UT Professor Serves on Congressional Roundtable
KNOXVILLE – A University of Tennessee, Knoxville, professor is weighing in on the national debate about increasing access to scholarly publishing.
Professor Carol Tenopir is serving on the U.S. Congressional roundtable to study how the results of federally funded research can be more widely disseminated.
Tenopir is a professor of information sciences and the director of the Center for Information and Communication Studies at the University of Tennessee, Knoxville. She is a Chancellor’s Professor, the highest lifetime honor accorded to UT faculty members who have extraordinary, nationally or internationally recognized scholarly achievements as well as records of excellence in teaching and service.
The House Committee on Science and Technology (HCST) Scholarly Publishing Roundtable, established by the U.S. House of Representatives, has been charged with developing a compromise to the long-running debate about whether there should be free and open access to published scientific journal articles resulting from federally funded research.
The publishers of scholarly journals — a growing number of which are online — typically recover their costs by charging fees to users, such as libraries.
Traditionally, subscribing institutions have paid for access to e-journals while authors publish at little or no cost.
“In the last decade this traditional payment scheme has been challenged for several reasons,” Tenopir said. Those reasons include increasing subscription prices combined with an increasing number of journals; budget pressures in universities; and e-access capabilities that make it easy and quick to find articles via the Internet.
Other models of paying for publishing costs have emerged, Tenopir said. The most notable, perhaps, is “author-pays open access,” where an author or an author’s institution or grant pays for publishing an article and then readers and their institutions get access without further payment. Open access is either immediate or after an embargo period, usually six to 12 months. In other cases, publishing costs are subsidized by organizations or agencies.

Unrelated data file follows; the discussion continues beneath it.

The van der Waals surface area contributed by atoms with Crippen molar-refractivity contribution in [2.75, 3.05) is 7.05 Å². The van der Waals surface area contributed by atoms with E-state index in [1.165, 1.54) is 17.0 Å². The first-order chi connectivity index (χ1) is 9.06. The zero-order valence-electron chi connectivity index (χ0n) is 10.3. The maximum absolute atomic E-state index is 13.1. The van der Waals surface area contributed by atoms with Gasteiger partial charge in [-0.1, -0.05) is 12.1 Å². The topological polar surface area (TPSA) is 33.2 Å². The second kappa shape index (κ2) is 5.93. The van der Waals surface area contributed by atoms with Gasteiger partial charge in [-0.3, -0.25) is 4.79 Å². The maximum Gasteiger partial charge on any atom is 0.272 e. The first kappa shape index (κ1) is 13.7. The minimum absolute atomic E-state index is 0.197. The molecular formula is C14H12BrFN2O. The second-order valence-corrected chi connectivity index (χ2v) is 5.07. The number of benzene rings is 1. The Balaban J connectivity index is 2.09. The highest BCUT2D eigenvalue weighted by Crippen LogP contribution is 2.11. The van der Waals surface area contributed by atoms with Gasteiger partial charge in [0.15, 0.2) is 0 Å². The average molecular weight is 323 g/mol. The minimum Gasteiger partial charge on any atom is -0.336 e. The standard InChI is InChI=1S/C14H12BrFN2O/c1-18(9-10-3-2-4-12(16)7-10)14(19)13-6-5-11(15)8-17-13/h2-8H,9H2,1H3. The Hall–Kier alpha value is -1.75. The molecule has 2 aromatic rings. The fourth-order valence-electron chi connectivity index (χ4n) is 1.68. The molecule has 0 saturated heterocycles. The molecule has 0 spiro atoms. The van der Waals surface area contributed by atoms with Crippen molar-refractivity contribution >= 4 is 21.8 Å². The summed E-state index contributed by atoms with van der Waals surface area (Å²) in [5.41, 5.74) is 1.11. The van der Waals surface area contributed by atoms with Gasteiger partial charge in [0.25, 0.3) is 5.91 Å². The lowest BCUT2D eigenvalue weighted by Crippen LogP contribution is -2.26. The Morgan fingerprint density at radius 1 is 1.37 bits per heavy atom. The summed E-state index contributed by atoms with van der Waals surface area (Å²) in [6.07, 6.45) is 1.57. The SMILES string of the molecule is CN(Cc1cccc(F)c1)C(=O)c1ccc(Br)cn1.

“There is a growing call in the U.S. and other countries for the results of publicly funded research to be made available in open access either with or without an embargo,” Tenopir said.
The issue is further complicated by the fact that many publishers allow the author’s final version of a manuscript — not the final published version — to be made available in open access on the author’s Web site or in an institutional or subject e-article repository, she said. “And this has led to a multitude of versions of the same article found during a Web search.”
In its charge to the roundtable, House officials noted that there is a “prevailing public belief that all Web-based content should be available for free.
“Given the importance of peer review, scholarly publication and long-term data preservation and archiving to the scientific enterprise, it is in the interest of all parties to reach consensus on a path forward for scientific communication,” they said.
Roundtable members include university administrators, librarians, commercial publishers, scholarly society publishers and researchers. The group is to outline the roles that should be played by the federal government, libraries, institutional repositories and the scholarly publishers.
The goal, Tenopir said, is “to find a solution that will further access to
government-funded scholarly articles without dictating one particular economic model or one single legislated embargo period.
“We started our discussions this summer and have continued to work together discussing many difficult issues, all keeping open minds to hear all points of view,” Tenopir said. “A white paper, including a recommendation, will be issued soon.”
Serving on the roundtable with Tenopir are: David Campbell, provost, Boston University; Y.S. Chi, vice chairman and managing director of global academic and customer relations, Elsevier; Paul Courant, university librarian and dean of libraries, University of Michigan; Philip Davis, doctoral student in scientific publishing and former librarian, Cornell University; Fred Dylla, executive director and CEO, American Institute of Physics; Donald W. King, distinguished research professor, University of North Carolina School of Information and Library Science; Richard McCarty, provost, Vanderbilt University; James O’Donnell, provost, Georgetown University; Ann Okerson, associate university librarian, Yale University; Mark Patterson, director of publishing, Public Library of Science (PLoS); Scott Plutchak, director of the Lister Hill Library of Health Sciences, University of Alabama, Birmingham; Crispin Taylor, executive director, American Society of Plant Biologists; and John Vaughn, executive vice president, Association of American Universities.
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